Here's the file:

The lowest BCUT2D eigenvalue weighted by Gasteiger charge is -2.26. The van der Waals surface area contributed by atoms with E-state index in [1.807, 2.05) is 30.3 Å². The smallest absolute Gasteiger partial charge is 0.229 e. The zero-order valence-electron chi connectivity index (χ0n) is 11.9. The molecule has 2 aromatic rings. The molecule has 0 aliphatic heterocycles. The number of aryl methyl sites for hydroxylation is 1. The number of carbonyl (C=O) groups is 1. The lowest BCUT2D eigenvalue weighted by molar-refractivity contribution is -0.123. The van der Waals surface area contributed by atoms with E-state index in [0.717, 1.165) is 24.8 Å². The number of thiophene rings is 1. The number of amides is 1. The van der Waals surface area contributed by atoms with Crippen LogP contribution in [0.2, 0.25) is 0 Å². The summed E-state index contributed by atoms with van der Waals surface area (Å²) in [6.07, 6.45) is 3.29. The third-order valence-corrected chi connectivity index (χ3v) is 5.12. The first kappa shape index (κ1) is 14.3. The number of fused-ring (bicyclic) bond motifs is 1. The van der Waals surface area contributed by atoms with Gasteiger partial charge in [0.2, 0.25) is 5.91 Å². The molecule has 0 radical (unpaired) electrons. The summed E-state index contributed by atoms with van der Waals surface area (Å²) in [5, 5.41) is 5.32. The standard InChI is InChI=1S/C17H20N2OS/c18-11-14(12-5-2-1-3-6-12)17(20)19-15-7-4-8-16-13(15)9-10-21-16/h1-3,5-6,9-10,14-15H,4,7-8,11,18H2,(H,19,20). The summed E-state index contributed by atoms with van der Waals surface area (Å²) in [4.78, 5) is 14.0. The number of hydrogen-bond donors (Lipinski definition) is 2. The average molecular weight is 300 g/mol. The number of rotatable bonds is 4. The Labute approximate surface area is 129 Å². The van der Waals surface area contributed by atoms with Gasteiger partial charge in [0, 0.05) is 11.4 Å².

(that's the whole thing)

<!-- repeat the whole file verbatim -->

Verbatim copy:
The lowest BCUT2D eigenvalue weighted by Gasteiger charge is -2.26. The van der Waals surface area contributed by atoms with E-state index in [1.807, 2.05) is 30.3 Å². The smallest absolute Gasteiger partial charge is 0.229 e. The zero-order valence-electron chi connectivity index (χ0n) is 11.9. The molecule has 2 aromatic rings. The molecule has 0 aliphatic heterocycles. The number of aryl methyl sites for hydroxylation is 1. The number of carbonyl (C=O) groups is 1. The lowest BCUT2D eigenvalue weighted by molar-refractivity contribution is -0.123. The van der Waals surface area contributed by atoms with E-state index in [0.717, 1.165) is 24.8 Å². The number of thiophene rings is 1. The number of amides is 1. The van der Waals surface area contributed by atoms with Crippen LogP contribution in [0.2, 0.25) is 0 Å². The summed E-state index contributed by atoms with van der Waals surface area (Å²) in [6.07, 6.45) is 3.29. The third-order valence-corrected chi connectivity index (χ3v) is 5.12. The first kappa shape index (κ1) is 14.3. The number of fused-ring (bicyclic) bond motifs is 1. The van der Waals surface area contributed by atoms with Gasteiger partial charge in [0.2, 0.25) is 5.91 Å². The molecule has 0 radical (unpaired) electrons. The summed E-state index contributed by atoms with van der Waals surface area (Å²) in [5, 5.41) is 5.32. The standard InChI is InChI=1S/C17H20N2OS/c18-11-14(12-5-2-1-3-6-12)17(20)19-15-7-4-8-16-13(15)9-10-21-16/h1-3,5-6,9-10,14-15H,4,7-8,11,18H2,(H,19,20). The summed E-state index contributed by atoms with van der Waals surface area (Å²) in [4.78, 5) is 14.0. The number of hydrogen-bond donors (Lipinski definition) is 2. The average molecular weight is 300 g/mol. The number of rotatable bonds is 4. The Labute approximate surface area is 129 Å². The van der Waals surface area contributed by atoms with Gasteiger partial charge in [0, 0.05) is 11.4 Å².